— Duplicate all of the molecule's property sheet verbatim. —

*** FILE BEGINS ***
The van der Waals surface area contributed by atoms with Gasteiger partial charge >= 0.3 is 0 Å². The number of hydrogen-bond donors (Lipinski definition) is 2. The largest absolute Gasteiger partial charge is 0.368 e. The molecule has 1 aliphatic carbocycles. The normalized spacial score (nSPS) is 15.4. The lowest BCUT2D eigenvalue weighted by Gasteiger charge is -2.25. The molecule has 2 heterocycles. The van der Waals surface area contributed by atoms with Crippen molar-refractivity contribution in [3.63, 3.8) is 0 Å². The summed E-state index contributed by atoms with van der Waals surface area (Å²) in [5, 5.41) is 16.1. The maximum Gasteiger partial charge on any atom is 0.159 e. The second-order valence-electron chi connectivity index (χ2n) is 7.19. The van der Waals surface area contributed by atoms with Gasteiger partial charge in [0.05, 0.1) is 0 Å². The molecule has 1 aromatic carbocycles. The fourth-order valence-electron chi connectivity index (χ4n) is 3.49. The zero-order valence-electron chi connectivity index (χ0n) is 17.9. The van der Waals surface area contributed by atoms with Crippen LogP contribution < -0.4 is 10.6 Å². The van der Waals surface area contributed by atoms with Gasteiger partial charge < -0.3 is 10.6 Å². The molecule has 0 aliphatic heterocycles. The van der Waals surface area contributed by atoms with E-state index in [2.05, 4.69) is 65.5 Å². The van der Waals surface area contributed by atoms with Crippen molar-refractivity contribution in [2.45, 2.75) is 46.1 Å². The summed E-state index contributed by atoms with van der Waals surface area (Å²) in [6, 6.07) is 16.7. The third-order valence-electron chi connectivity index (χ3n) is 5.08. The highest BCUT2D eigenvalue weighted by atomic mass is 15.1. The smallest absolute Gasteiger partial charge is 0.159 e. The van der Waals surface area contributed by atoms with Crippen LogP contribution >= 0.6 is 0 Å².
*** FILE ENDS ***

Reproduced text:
The van der Waals surface area contributed by atoms with Gasteiger partial charge >= 0.3 is 0 Å². The number of hydrogen-bond donors (Lipinski definition) is 2. The largest absolute Gasteiger partial charge is 0.368 e. The molecule has 1 aliphatic carbocycles. The normalized spacial score (nSPS) is 15.4. The lowest BCUT2D eigenvalue weighted by Gasteiger charge is -2.25. The molecule has 2 heterocycles. The van der Waals surface area contributed by atoms with Crippen molar-refractivity contribution in [3.63, 3.8) is 0 Å². The summed E-state index contributed by atoms with van der Waals surface area (Å²) in [5, 5.41) is 16.1. The maximum Gasteiger partial charge on any atom is 0.159 e. The second-order valence-electron chi connectivity index (χ2n) is 7.19. The van der Waals surface area contributed by atoms with Gasteiger partial charge in [0.05, 0.1) is 0 Å². The molecule has 1 aromatic carbocycles. The fourth-order valence-electron chi connectivity index (χ4n) is 3.49. The zero-order valence-electron chi connectivity index (χ0n) is 17.9. The van der Waals surface area contributed by atoms with Crippen LogP contribution < -0.4 is 10.6 Å². The van der Waals surface area contributed by atoms with Gasteiger partial charge < -0.3 is 10.6 Å². The molecule has 0 aliphatic heterocycles. The van der Waals surface area contributed by atoms with E-state index in [2.05, 4.69) is 65.5 Å². The van der Waals surface area contributed by atoms with Crippen molar-refractivity contribution in [2.45, 2.75) is 46.1 Å². The summed E-state index contributed by atoms with van der Waals surface area (Å²) in [6, 6.07) is 16.7. The third-order valence-electron chi connectivity index (χ3n) is 5.08. The highest BCUT2D eigenvalue weighted by atomic mass is 15.1. The smallest absolute Gasteiger partial charge is 0.159 e. The van der Waals surface area contributed by atoms with Crippen LogP contribution >= 0.6 is 0 Å².